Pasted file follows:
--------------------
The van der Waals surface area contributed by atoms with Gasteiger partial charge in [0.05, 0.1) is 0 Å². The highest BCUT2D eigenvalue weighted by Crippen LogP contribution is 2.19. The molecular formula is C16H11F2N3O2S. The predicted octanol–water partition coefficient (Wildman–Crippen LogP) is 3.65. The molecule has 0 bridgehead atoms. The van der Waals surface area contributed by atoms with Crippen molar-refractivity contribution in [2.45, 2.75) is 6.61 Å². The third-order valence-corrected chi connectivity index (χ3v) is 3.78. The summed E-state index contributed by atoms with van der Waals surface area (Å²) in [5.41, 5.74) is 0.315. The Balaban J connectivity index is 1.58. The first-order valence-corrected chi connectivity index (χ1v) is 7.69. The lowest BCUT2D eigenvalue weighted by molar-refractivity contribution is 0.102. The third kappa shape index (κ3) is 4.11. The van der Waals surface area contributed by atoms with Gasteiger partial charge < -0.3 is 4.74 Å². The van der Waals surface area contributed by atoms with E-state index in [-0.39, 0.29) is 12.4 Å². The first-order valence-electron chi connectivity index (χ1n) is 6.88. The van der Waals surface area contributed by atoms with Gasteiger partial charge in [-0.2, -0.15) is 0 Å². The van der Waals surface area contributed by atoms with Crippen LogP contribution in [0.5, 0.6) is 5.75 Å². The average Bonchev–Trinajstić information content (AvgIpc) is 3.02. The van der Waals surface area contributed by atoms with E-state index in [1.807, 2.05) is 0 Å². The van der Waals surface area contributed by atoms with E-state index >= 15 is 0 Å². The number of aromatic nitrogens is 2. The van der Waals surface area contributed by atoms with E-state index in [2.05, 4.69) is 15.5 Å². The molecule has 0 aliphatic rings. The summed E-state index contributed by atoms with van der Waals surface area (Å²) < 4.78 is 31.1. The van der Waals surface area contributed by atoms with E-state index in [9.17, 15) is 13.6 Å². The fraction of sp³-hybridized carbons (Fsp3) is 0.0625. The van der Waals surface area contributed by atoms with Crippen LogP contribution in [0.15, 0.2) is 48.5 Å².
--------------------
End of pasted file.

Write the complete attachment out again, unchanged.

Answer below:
The van der Waals surface area contributed by atoms with Gasteiger partial charge in [0.05, 0.1) is 0 Å². The highest BCUT2D eigenvalue weighted by Crippen LogP contribution is 2.19. The molecular formula is C16H11F2N3O2S. The predicted octanol–water partition coefficient (Wildman–Crippen LogP) is 3.65. The molecule has 0 bridgehead atoms. The van der Waals surface area contributed by atoms with Crippen molar-refractivity contribution in [2.45, 2.75) is 6.61 Å². The third-order valence-corrected chi connectivity index (χ3v) is 3.78. The summed E-state index contributed by atoms with van der Waals surface area (Å²) in [5.41, 5.74) is 0.315. The Balaban J connectivity index is 1.58. The first-order valence-corrected chi connectivity index (χ1v) is 7.69. The lowest BCUT2D eigenvalue weighted by molar-refractivity contribution is 0.102. The third kappa shape index (κ3) is 4.11. The van der Waals surface area contributed by atoms with Gasteiger partial charge < -0.3 is 4.74 Å². The van der Waals surface area contributed by atoms with E-state index in [-0.39, 0.29) is 12.4 Å². The first-order valence-electron chi connectivity index (χ1n) is 6.88. The van der Waals surface area contributed by atoms with Gasteiger partial charge in [-0.2, -0.15) is 0 Å². The van der Waals surface area contributed by atoms with Crippen LogP contribution in [0.5, 0.6) is 5.75 Å². The average Bonchev–Trinajstić information content (AvgIpc) is 3.02. The van der Waals surface area contributed by atoms with E-state index in [1.807, 2.05) is 0 Å². The van der Waals surface area contributed by atoms with E-state index >= 15 is 0 Å². The number of aromatic nitrogens is 2. The van der Waals surface area contributed by atoms with E-state index in [2.05, 4.69) is 15.5 Å². The molecule has 0 aliphatic rings. The summed E-state index contributed by atoms with van der Waals surface area (Å²) < 4.78 is 31.1. The van der Waals surface area contributed by atoms with E-state index in [9.17, 15) is 13.6 Å². The fraction of sp³-hybridized carbons (Fsp3) is 0.0625. The van der Waals surface area contributed by atoms with Crippen LogP contribution in [0.15, 0.2) is 48.5 Å².